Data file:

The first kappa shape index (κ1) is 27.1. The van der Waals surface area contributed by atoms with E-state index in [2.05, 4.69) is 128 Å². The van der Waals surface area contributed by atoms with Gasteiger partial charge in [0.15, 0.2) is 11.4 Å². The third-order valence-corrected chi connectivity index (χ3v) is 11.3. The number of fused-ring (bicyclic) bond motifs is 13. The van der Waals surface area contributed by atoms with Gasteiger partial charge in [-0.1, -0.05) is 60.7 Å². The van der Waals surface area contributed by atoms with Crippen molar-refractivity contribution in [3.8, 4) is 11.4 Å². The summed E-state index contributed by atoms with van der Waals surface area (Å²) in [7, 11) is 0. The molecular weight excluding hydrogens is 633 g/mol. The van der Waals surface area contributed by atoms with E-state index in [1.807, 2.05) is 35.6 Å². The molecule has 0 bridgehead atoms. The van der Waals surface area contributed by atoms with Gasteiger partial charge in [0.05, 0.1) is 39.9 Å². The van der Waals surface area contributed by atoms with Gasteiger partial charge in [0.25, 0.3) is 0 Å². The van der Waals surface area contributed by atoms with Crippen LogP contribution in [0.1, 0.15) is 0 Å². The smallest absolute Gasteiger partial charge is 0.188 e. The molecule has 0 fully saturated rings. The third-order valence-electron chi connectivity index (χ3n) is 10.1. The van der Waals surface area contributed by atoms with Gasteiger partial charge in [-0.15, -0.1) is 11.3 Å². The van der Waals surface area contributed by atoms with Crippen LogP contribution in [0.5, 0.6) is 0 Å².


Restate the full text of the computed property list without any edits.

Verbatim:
The first kappa shape index (κ1) is 27.1. The van der Waals surface area contributed by atoms with E-state index in [2.05, 4.69) is 128 Å². The van der Waals surface area contributed by atoms with Gasteiger partial charge in [0.15, 0.2) is 11.4 Å². The third-order valence-corrected chi connectivity index (χ3v) is 11.3. The number of fused-ring (bicyclic) bond motifs is 13. The van der Waals surface area contributed by atoms with Gasteiger partial charge in [-0.1, -0.05) is 60.7 Å². The van der Waals surface area contributed by atoms with Crippen molar-refractivity contribution in [3.8, 4) is 11.4 Å². The summed E-state index contributed by atoms with van der Waals surface area (Å²) in [7, 11) is 0. The molecular weight excluding hydrogens is 633 g/mol. The van der Waals surface area contributed by atoms with E-state index in [1.807, 2.05) is 35.6 Å². The molecule has 0 bridgehead atoms. The van der Waals surface area contributed by atoms with Gasteiger partial charge in [0.05, 0.1) is 39.9 Å². The van der Waals surface area contributed by atoms with Gasteiger partial charge in [0.25, 0.3) is 0 Å². The van der Waals surface area contributed by atoms with Crippen LogP contribution in [0.1, 0.15) is 0 Å². The smallest absolute Gasteiger partial charge is 0.188 e. The molecule has 0 fully saturated rings. The third-order valence-electron chi connectivity index (χ3n) is 10.1. The van der Waals surface area contributed by atoms with Gasteiger partial charge in [-0.15, -0.1) is 11.3 Å². The van der Waals surface area contributed by atoms with Crippen LogP contribution in [0.5, 0.6) is 0 Å².